Best Places To Live In Oklahoma: Top 5 Communities Most Recommended By Locals

Oklahoma may not be the first state that comes to mind when considering places to live, but it has a lot to offer to its residents. Known as the “Sooner State,” Oklahoma is located in the heartland of the United States and is home to diverse cities and small towns, natural beauty, and a rich culture. In recent years, the best places to live in Oklahoma have seen a surge in economic growth and development, making for many attractive destinations for job seekers and entrepreneurs. 

After the last few years and the rise of work-from-home positions, maybe you’re thinking of moving states. A survey of 2,000 people asked if they would want to live somewhere else in the world and if the pandemic has helped that become a reality. The majority of respondents said they’d opt to live in a major city if they could live anywhere. However, 42 percent said they’d move to a small town or village — with 41 percent of these Americans going so far as to live in the woods.

Despite the change in remote work, Oklahoma is known for its natural beauty which could improve your wellbeing. A report says that individuals who visit green spaces on a weekly basis, and feel a certain level of connection to mother nature, feel better physically and mentally. Besides that, people regularly visiting nature are that much more likely to make environmentally friendly decisions.

Alright future Sooner, StudyFinds set out to do the research for you, visiting 10 expert websites to put together this list of the best places to live in Oklahoma. If you’ve got your own suggestions, please leave them in the comments below!

Oklahoma City
Oklahoma City (Photo by Alan Villegas on Unsplash)

The List: Best Places to Live in Oklahoma, According to Travel Experts

1. Edmond

Located just north of Oklahoma City, Edmond is a growing city with excellent schools, low crime rates, and a high quality of life. The city also boasts many parks, recreational opportunities, and a vibrant downtown area.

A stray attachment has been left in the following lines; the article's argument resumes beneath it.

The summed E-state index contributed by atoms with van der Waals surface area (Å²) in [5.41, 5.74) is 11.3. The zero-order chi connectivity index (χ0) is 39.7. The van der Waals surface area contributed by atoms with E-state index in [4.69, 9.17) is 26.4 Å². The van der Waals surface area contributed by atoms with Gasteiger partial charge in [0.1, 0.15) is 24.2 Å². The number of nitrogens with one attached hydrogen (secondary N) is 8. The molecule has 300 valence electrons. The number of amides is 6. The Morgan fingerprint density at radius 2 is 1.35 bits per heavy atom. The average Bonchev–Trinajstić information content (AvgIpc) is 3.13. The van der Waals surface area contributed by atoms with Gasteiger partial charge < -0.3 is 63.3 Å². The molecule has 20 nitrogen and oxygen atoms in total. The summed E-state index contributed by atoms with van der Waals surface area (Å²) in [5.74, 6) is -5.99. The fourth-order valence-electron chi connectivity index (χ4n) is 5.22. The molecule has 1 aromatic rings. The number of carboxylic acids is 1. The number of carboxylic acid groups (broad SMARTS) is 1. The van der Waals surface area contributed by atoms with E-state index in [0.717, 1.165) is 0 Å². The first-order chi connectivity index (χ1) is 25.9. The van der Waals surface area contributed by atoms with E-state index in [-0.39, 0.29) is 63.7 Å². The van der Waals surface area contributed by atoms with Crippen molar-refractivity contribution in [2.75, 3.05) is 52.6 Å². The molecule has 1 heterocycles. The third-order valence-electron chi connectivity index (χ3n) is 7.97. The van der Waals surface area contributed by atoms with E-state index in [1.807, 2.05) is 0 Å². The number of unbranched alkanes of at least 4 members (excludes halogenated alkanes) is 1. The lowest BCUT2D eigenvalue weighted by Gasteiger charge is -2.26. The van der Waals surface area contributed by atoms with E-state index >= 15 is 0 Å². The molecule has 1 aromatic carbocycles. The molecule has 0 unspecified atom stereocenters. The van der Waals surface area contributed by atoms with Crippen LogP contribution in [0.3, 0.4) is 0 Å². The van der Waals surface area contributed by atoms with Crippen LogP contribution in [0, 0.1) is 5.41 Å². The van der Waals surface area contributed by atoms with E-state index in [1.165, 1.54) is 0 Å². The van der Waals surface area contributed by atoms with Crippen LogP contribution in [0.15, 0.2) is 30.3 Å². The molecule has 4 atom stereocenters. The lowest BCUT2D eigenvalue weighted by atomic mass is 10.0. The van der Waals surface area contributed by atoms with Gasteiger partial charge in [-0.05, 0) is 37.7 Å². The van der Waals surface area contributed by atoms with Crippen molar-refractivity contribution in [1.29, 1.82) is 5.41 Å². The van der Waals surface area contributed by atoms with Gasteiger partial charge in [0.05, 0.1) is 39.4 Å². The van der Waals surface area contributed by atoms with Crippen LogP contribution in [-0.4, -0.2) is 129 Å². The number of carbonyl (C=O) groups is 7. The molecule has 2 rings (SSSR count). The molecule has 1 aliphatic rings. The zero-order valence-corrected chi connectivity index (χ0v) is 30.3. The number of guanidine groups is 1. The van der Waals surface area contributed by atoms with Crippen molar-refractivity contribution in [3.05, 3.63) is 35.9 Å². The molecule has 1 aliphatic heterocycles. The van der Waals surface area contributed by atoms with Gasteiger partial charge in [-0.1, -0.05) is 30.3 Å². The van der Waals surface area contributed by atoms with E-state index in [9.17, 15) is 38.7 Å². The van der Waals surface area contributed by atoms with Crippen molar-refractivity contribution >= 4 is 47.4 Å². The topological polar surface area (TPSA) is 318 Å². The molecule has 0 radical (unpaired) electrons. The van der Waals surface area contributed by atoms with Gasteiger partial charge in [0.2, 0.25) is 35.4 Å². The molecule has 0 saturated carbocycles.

Living in OK says, “So what makes Edmond such a great place to live? Well let’s start with it’s location. Edmond is situated in central Oklahoma, just 13 miles north of Oklahoma City. This means a short commute to work and events in the city, while still enjoying the community life Edmond has to offer. It’s also within a few hours drive to 7 other major cities.”

“Arcadia Lake is a beautiful lake that is great for fishing blue catfish, largemouth bass, bluegill and channel catfish. Plus it’s a favorite outdoor spot for residents,” says Only In Your State. “Known as the ‘Crown Jewel of Oklahoma,’ Edmond recently made the list for Time Money Magazine’s Best 50 Places To Live In 2016.”

“Edmond has also made a concerted effort to promote public art around town. The Downtown Edmond Arts Festival has been an annual tradition for about four decades, showcasing works by over 100 artists from across the U.S,” adds

2. Norman

Home to the University of Oklahoma, Norman is a college town with a diverse population and a thriving arts and culture scene. The city has a low cost of living, excellent schools, and a strong economy.

Niche writes, “Norman is a suburb of Oklahoma City with a population of 125,745. Norman is in Cleveland County and is one of the best places to live in Oklahoma. Living in Norman offers residents a dense suburban feel and most residents own their homes. In Norman there are a lot of coffee shops and parks.”

Football fans are welcome, “If you’re searching for a classic college football town, it’s tough to find one more perfect than Norman, OK – home of the seven-time national football champions, the Oklahoma Sooners. From the statues of the Heisman trophy winners to the impressive tailgating scene to the frequent celebrations after big wins, there isn’t much that compares to a Saturday at The Palace on the Prairie,” says Livability.

CNN notes, “It’s easy to see why grads are often reluctant to leave this friendly, affordable college town: The median home price is under $130,000, and there are plenty of jobs (the area’s unemployment rate is just 4%).”

3. Oklahoma City

The state capital and largest city in Oklahoma, Oklahoma City has a wide variety of attractions, including museums, sports teams, and a vibrant nightlife. The city is also home to several universities, including Oklahoma State University and the University of Oklahoma Health Sciences Center.

“Oklahoma City is one of the most populated cities in the U.S., but the cost of living in OKC is 13% lower than the national average! Low prices for groceries, utilities, and transportation all contribute to this affordability, allowing you to have a big-city experience without the hefty price tag,” mentions Extra Space Storage.